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Most people who envision Santa Barbara County first think of its bounty — the beauty, architecture and rich cultural traditions.

Less known are the challenges faced by many in our communities every day. Poverty and hunger are abundant for an alarmingly high number of our neighbors and their children.

In fact, Santa Barbara County ranks third among California’s 58 counties for the percentage of children in poverty, trailing only Los Angeles and Santa Cruz counties, according to the Public Policy Institute of California. Let that sink in for a minute.

One in four county residents receives assistance from the Foodbank of Santa Barbara County annually, and 39 percent of those served are children. The majority of the services are provided in Santa Maria, at 47 percent, another 24 percent in Santa Barbara and 12 percent in Lompoc.

We all know young bodies and developing minds need nutritious meals to function and thrive. Schools are aware it is hard for a child to focus on their ABCs, the square root of 64, or the freedoms conferred by our Bill of Rights when a stomach is hurting from hunger pangs.

We are grateful for our schools, which provide healthy breakfasts, lunches and other meals to qualifying students through the free and reduced meal program during the school year. These consistent, reliable, nutritious meals support a healthy mind and body, and also help build community through engaging activities.

But during the summer, when most school programs are closed, the steady access to a nutritious meal stops being offered in the usual ways.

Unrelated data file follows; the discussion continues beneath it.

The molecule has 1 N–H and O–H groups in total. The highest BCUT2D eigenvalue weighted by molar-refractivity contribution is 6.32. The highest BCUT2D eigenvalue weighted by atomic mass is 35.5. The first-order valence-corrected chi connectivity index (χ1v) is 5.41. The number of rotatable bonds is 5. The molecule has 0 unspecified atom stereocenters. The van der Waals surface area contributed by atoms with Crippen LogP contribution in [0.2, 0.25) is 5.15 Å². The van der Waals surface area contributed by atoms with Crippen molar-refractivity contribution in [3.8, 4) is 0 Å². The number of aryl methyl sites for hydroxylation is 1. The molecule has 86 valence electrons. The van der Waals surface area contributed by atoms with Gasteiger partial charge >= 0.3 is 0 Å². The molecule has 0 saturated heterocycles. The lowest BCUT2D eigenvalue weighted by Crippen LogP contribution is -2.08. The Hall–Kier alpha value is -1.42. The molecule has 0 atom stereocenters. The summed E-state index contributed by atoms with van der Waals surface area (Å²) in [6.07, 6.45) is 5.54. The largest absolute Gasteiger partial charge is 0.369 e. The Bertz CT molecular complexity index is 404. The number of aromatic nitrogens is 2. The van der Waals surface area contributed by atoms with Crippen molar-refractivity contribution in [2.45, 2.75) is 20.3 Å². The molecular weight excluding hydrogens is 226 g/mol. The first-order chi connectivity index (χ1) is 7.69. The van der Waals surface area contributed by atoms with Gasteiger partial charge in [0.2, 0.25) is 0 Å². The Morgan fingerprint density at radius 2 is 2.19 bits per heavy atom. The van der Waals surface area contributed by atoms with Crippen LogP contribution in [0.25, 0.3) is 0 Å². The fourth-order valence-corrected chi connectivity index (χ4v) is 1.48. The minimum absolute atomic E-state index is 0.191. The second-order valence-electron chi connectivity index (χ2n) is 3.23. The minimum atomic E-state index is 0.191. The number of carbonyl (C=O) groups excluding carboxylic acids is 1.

Thankfully, the Foodbank and its 300 organizational partners are there to help fill this gap, along with several school partners. For example, Foodbank partners with the Santa Barbara Unified School District to serve meals at 38 sites during the school year and 17 sites during the summer. Meals are served in cafeterias, out of mobile food trucks, and in other settings through partnerships with nonprofit organizations.

Foodbank’s Picnic in the Park program offers youth under 18 a free meal at 11 sites in North County and six sites in South County. The program provides food and fun activities that encourage play and movement while also sharing nutrition education. Last year, the program served more than 39,000 meals to local children.

Foodbank also offers a Kids’ Farmers Market at 23 after-school programs countywide, providing fresh produce, nutrition education, cooking and basic recipes children can share at home. The Teens Love Cooking program educates students on how to cook healthy, plant-rich meals. These programs, and others like them, are important because they provide meals and also teach students cooking and healthy eating habits, coupling the short-term need for food with skills that can be applied throughout their lives.

Foodbank distributes more than 10 million pounds of food each year. Half of it is fresh produce. Local growers help fill this need, along with individuals whose backyards are producing more fruit than they can use. They share their backyard bounties with those in need.

None of this would be possible without the more than 2,100 volunteers who give their time to help end hunger. These volunteers sort groceries and pack bags at the warehouses, deliver food to home-bound seniors, teach students how to cook, and harvest fresh fruit and vegetables from private gardens and orchards.

We thank the Foodbank of Santa Barbara County for its excellent work helping to fill the critical need of eliminating hunger for our students and their families. And we thank the school partners, volunteers and community organizations that help make this possible. These efforts are making real differences for our youth and their families.

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Susan Salcido is Santa Barbara County Superintendent of Schools.

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